Book Review: Eleanor & Park by Rainbow Rowell


Eleanor & Park is Rainbow Rowell’s debut novel.

by Claire Kyllonen, Assistant Editor

Meet Eleanor: a shy paradox of a girl with a zany fashion sense on top of her wild curly hair. She’s self-conscious about her looks, but she also refuses to allow herself to be defined by society’s rules. She describes herself with a barmaid-like figure. Kids on the bus like to call her Big Red.

Meet Park: a quiet, half-Korean martial artist who is obsessed with all things punk rock. He’s just trying to get through high school unscathed, literally and figuratively. He’s only barely popular, barred from other students because of his race.

Meet Eleanor & Park: two star-crossed, sixteen-year-old “misfits” who discovered the brilliance of each other by accident while listening to mix tapes on the school bus. From their first glances to anxious hand-holding, their story reminds us how “first love almost never lasts, but [is] brave and desperate enough to try.”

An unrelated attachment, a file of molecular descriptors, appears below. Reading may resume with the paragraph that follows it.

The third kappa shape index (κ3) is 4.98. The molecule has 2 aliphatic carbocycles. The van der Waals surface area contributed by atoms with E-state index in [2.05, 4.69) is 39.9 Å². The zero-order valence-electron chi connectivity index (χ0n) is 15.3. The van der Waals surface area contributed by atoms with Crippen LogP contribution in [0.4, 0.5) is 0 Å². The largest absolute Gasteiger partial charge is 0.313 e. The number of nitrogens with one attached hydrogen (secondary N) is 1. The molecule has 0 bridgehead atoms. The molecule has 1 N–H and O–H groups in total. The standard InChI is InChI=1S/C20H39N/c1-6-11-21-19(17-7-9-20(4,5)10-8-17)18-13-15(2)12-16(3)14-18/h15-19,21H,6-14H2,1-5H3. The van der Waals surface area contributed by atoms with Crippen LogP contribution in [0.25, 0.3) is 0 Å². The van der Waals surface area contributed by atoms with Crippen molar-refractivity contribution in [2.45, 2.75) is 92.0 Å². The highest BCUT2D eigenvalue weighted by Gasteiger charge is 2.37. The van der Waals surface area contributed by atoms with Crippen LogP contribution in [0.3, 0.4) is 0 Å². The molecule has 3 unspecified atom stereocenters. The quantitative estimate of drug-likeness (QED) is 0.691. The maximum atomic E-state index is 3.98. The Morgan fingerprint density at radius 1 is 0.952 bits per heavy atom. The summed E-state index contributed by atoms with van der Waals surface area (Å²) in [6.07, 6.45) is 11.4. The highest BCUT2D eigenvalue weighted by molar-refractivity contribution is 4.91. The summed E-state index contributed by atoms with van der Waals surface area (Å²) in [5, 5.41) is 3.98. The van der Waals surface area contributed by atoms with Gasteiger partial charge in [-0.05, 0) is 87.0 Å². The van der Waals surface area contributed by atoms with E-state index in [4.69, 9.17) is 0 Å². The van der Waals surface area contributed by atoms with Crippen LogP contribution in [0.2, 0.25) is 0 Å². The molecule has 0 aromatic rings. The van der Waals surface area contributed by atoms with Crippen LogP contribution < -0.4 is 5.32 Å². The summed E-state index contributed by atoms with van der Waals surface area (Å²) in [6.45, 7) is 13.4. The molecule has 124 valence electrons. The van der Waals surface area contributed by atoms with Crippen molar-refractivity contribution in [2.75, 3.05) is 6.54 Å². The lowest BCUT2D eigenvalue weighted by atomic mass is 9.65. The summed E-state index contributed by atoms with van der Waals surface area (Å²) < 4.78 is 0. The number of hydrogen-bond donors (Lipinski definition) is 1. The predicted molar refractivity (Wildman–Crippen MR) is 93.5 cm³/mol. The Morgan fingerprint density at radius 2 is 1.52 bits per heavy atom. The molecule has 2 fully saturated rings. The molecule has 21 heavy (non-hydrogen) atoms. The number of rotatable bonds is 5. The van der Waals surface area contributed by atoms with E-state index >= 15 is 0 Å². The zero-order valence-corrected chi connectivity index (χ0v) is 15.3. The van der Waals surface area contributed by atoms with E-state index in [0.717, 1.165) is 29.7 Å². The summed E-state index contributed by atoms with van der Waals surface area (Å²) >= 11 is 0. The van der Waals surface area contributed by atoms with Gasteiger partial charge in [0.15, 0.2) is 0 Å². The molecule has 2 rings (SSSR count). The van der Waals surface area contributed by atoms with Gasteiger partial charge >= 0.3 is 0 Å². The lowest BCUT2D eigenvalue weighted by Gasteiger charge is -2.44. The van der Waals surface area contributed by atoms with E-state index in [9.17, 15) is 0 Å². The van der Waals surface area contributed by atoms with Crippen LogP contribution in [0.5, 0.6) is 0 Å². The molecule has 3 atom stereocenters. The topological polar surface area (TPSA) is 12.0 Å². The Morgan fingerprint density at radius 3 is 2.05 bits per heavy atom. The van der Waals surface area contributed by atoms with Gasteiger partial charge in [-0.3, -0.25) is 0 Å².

Never in my life have I read a YA novel as emotionally gut-wrenching and raw as Eleanor & Park. Even though the story takes place in 1986, connecting with the characters is effortless. Neither Eleanor nor Park is exceptional in any particular way (i.e. neither one has cancer or is a child movie star). They’re just teenagers, struggling to find their niche in the world while reading good comic books and listening to even better music (from the likes of The Smiths and The Beatles). This novel touches base with several universal and popular themes like: sibling rivalry, abusive stepparents, living in poverty, alcoholism, pressure to please parents, bullying, etc. While Eleanor and Park do struggle with these issues as their real and tender romance begins to blossom, the main obstacle against them is just the world, a world that refuses to accept the fact that a girl who is “big,” poor and dresses funny could fall in love with a boy who is from a “normal” family and is good-looking. And that he could possibly love her back.

Rainbow Rowell uses spectacular dialogue and wit to frame her characters, but she never falls short of displaying the unique humanity within each of them, whether they’re a main or minor character. Her description could seem so real and familiar at times that I found myself gasping alongside Eleanor as she and Park held hands for the first time. It felt like I was alongside their journey the whole way through, rooting for their teenage awkwardness until the last page. Readers who love a throwback to the 80s, teen romance, or simply a well-told story, can find it here in Eleanor & Park.